- Facilities Maintenance Mechanic II »
- AVP, Facilities Mgmt and Capital Planning »
- Facilities Director »
- Director, Finance & Administration »
- Facilities Technician II »
Accessibility to Facilities Goods and Services
May 31, 2013
One central goal of the Americans with Disabilities Act (ADA) guidelines is ensuring that occupants and visitors can access goods and services in facilities. This process encompasses everything on the interior path of travel in a building, including corridors, lobbies, elevators, wheelchair lifts, store doorways, and offices.
Once inside an establishment — whether it is retail or service-oriented — the focus on access includes aisle widths, heights of products, sales and checkout counters, and other amenities associated with the transactions that take place. Managers must consider these issues:
- Lobby floor surfaces should be smooth and slip-resistant. Be cautious of floor-waxing products that become slippery when wet. That is a trip and fall — and personal injury — waiting to happen.
- When using carpet runners at doors and lobbies, make sure the edges are secured to the floor and do not curl or bunch.
- Make sure printed directories are readable, use larger print, and are not contained behind a reflective surface. An alternative is to use security staff to provide assistance and directions to visitors.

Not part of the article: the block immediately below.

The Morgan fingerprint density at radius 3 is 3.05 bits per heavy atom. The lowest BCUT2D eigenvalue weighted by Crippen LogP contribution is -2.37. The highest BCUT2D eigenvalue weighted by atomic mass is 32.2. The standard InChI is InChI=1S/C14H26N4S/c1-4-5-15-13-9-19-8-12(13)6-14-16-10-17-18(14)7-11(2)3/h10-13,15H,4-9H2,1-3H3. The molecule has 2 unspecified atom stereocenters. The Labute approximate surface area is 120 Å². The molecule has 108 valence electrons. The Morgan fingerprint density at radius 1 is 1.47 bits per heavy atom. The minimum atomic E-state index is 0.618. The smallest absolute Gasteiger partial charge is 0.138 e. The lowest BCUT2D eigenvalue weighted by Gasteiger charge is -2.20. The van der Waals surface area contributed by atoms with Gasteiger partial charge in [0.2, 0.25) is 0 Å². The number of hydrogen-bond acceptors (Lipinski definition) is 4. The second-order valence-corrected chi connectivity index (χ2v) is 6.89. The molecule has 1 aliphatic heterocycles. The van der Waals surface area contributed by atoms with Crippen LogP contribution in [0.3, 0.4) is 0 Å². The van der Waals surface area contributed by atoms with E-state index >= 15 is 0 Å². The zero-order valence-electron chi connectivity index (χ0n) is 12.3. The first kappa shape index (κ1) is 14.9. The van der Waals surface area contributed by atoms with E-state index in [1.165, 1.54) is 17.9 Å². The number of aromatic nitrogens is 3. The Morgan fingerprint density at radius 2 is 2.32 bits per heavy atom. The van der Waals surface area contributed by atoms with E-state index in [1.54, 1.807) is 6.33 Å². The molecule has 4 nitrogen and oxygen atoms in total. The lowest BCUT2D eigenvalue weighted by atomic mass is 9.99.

- On any path of travel, make sure items such as hanging artwork or fire extinguisher boxes are not mounted between 27 inches and 80 inches from the floor or don't protrude more than 4 inches from a wall or 12 inches from a post. Someone with a visual disability would get no warning with a cane before walking right into these protruding objects. Either move them to another location — or more than 80 inches from the floor — or place something underneath them to provide a warning to individuals with visual disabilities.
- Make sure boxes, file cabinets and similar items do not block a clear path of travel — one that is at least 36 inches wide — of any hallway or corridor.
- If elevators have emergency communication systems, make sure they do not require voice only, such as a telephone in a box or one with push-button operation. Neither of these is effective for individuals with hearing or speech disabilities. Speak with the elevator vendor to have them update the emergency communication system.